Mortgage Volume Revived
Steady Interest Rates Revive Mortgage Volume
September 4, 2018
According to the Mortgage Bankers’ Association’s seasonally adjusted report, last week saw a 4.2% rise in total mortgage application volume. However, that volume was still 15% lower than the volume of the same week a year ago.
Less volatility in the mortgage market may be credited for this, having witnessed wide swings at the beginning of August. At 4.81% last week, the average contract interest rate for 30-year fixed- rate mortgages with conforming loan balances ($453, 100 or less) remained stable, with a reduction in points for loans with a 20% down payment from 0.43 to 0.42 (inclusive of the origination fee).
The market experienced a slight decrease in the average rate for jumbo loans, and this may have been the catalyst for more refinance activity since borrowers with larger loans have a lot to gain from even the minutest of drops in rates. Mortgage applications for home refinance loans increased 6% for the week, however, this was still 33% lower than the previous year’s applications, when interest rates were reasonably lower.
Share in the refinance mortgage activity grew to 38.7% in total applications from last week’s 37.6%. The market saw a 6.5% increase in total applications within the adjustable-rate mortgage (ARM) share of activity. Due to the fact that ARMs offer lower interest rates and can be at a fixed rate for up to a decade, they tend to be favorites for homebuyers when prices are high.
The week to week less rate-sensitive home purchase mortgage applications, increased 3% from the week before, and were hardly 1% higher than the previous year’s. A critical shortage in the homes for sale as well as continued price gains have left buyers stranded. On the higher end of the market, however, the sale of homes has been strong, and therefore a decline in jumbo loan rates may have helped some buyers bag a home!
Persistent challenges of affordability and low inventory have kept the purchase application volume below its 2018 average, according to Joel Kan, an MBA economist.
There hasn’t been any movement in mortgage rates this week as well.
According to Matthew Graham, chief operating officer at Mortgage News Daily, “During that time, underlying bond markets have improved slightly. Normally, those improvements would translate to modest improvements in rates, but lenders are waiting for a bigger breakout that, thus far, has failed to materialize.”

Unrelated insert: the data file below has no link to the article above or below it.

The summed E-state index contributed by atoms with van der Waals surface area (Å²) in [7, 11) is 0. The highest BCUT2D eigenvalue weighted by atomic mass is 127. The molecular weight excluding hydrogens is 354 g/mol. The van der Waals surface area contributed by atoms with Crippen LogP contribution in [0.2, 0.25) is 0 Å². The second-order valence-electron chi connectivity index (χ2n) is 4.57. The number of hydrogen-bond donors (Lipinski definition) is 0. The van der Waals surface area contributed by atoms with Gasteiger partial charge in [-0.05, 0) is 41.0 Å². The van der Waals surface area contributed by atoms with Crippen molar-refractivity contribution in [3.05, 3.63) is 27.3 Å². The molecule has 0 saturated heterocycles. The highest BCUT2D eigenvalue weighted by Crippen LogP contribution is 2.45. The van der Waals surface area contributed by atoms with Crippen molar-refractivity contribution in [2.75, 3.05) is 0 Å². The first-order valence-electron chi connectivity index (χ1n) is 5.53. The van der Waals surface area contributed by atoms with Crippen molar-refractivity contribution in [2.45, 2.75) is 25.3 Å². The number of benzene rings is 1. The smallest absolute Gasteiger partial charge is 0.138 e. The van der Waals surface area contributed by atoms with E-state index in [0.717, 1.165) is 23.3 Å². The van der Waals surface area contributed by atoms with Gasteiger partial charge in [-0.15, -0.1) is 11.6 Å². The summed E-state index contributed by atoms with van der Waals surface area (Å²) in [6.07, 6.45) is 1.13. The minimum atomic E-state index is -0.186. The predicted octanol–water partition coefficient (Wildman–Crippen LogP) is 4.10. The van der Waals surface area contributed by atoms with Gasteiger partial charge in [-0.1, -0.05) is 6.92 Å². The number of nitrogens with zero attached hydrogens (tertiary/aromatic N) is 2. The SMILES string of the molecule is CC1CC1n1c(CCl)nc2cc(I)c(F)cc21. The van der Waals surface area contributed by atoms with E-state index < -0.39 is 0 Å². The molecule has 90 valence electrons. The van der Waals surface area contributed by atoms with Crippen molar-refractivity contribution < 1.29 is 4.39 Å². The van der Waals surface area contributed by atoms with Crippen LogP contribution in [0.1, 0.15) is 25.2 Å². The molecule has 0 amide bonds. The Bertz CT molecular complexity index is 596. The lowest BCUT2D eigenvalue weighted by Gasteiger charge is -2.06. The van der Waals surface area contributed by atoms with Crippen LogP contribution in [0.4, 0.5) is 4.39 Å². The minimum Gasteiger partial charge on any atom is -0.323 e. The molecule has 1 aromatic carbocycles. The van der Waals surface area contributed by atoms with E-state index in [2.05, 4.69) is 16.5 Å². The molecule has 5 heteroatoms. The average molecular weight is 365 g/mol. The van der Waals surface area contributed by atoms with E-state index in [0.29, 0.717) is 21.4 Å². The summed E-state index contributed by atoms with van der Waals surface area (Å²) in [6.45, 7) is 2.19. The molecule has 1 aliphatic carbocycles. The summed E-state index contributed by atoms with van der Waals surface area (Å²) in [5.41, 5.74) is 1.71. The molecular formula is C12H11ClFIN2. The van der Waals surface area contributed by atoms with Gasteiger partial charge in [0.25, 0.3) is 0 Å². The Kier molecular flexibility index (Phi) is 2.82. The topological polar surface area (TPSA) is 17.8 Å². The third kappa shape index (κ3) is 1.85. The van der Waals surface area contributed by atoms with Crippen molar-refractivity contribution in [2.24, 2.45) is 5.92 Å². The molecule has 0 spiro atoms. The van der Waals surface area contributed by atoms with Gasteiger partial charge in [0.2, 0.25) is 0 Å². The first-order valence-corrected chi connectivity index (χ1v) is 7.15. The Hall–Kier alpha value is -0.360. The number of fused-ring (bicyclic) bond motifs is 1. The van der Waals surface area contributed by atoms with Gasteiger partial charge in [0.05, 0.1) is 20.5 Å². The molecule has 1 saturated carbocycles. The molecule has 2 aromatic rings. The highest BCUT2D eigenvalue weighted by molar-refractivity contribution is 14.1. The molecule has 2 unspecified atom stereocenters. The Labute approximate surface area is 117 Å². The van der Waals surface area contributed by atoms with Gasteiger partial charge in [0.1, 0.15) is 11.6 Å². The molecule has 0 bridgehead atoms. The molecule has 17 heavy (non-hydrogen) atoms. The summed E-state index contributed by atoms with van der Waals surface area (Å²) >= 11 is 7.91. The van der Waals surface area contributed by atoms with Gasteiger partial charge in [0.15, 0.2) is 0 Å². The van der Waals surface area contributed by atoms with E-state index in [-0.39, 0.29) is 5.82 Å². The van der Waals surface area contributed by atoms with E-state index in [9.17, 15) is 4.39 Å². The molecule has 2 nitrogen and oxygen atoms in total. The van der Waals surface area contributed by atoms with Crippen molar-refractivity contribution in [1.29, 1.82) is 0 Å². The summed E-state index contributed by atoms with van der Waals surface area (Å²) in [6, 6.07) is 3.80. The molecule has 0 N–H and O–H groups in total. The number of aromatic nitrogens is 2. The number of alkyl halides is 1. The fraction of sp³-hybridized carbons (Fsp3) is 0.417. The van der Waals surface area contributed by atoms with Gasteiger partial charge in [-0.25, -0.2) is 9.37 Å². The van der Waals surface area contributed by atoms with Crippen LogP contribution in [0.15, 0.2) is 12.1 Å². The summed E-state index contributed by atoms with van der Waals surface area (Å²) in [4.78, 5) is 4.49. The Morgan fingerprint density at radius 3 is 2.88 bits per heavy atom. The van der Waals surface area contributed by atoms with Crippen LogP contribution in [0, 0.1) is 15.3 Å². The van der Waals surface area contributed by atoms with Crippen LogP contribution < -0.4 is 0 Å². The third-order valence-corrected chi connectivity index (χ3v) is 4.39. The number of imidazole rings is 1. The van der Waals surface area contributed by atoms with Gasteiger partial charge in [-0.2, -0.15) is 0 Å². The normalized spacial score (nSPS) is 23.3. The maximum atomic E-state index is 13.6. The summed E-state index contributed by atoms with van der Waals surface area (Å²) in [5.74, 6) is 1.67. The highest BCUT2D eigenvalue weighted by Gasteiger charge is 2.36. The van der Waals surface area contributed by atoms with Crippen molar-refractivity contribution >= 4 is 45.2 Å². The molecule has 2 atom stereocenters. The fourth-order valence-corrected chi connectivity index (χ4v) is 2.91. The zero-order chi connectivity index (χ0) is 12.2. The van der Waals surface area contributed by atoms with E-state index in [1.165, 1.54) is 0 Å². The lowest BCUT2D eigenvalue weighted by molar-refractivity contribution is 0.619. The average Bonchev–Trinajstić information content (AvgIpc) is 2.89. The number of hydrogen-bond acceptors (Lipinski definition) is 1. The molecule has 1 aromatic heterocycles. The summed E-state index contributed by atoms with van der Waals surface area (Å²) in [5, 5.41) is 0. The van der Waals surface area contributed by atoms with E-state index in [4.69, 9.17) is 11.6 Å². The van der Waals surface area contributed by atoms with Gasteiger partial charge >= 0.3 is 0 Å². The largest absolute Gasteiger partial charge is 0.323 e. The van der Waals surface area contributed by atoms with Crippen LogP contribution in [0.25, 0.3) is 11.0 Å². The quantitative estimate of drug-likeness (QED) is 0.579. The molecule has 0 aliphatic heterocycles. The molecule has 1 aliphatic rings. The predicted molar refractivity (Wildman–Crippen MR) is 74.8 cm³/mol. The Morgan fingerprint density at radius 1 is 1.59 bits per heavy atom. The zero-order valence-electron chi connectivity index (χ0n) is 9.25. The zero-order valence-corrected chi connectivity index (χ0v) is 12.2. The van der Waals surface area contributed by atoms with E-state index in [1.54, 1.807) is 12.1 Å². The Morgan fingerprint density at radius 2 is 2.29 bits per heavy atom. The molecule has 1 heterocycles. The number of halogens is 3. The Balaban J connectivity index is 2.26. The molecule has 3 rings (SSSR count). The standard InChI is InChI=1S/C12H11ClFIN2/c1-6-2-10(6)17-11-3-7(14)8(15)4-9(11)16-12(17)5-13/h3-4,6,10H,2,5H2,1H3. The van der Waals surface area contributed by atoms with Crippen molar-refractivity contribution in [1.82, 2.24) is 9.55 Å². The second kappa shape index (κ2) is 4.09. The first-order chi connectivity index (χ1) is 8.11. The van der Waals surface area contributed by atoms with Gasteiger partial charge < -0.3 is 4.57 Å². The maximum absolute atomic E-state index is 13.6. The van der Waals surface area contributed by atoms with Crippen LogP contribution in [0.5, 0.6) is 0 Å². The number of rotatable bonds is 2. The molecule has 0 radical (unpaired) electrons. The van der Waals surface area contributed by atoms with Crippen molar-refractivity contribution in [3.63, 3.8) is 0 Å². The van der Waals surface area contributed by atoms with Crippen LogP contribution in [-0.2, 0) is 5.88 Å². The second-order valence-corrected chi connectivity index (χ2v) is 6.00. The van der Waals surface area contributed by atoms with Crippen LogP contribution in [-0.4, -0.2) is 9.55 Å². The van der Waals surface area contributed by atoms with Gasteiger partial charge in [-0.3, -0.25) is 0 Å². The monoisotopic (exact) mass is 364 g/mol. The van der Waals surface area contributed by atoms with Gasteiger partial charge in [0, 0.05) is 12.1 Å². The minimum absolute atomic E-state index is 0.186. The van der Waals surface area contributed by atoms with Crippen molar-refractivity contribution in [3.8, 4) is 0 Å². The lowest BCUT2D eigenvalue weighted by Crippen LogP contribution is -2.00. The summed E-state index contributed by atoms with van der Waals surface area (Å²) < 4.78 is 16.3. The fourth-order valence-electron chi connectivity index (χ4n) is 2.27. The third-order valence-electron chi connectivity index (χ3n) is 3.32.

Much as The Housing Recovery Feels like it is Over- it isn’t!
In addition to a slew of negative housing numbers from the past several months, July was not any better.
The market has experienced declining sales of new and existing homes, with single-family home construction essentially remaining unmoved for the year, mortgage rates rising and affordability weakening. In as much as it may seem like the housing recovery that finally took off in the last four years has come to a halt- it has not.
Is the market therefore experiencing a cooling off? That’s right! Prices of homes rose too high, at such a supersonic speed, and as such the market is hitting a ceiling. How do we know? Well, a report released last week by the National Association of Realtors, indicated that the price gains are finally beginning to shrink. Real estate agents across the country have said that sellers are bringing their prices down.
Sam Khater, chief economist at Freddie Mac said, “I don’t think the recovery is over. Economic growth is still very strong and essentially running at capacity. However, the consistent decline in housing affordability means there are fewer consumers who can afford to purchase a home.”
Demand is very solid, and price gains are continuing to ease, which means that the housing recovery is still ongoing. However, just like everyone knows in real estate, location is very paramount to this recovery.
Khater went on to say that, “While the decline in home sales and deceleration in home price growth has been broad- based, the slowdown is more intense in the hot coastal markets- which is a natural reaction to rapidly escalating home prices and higher rates versus a year ago.”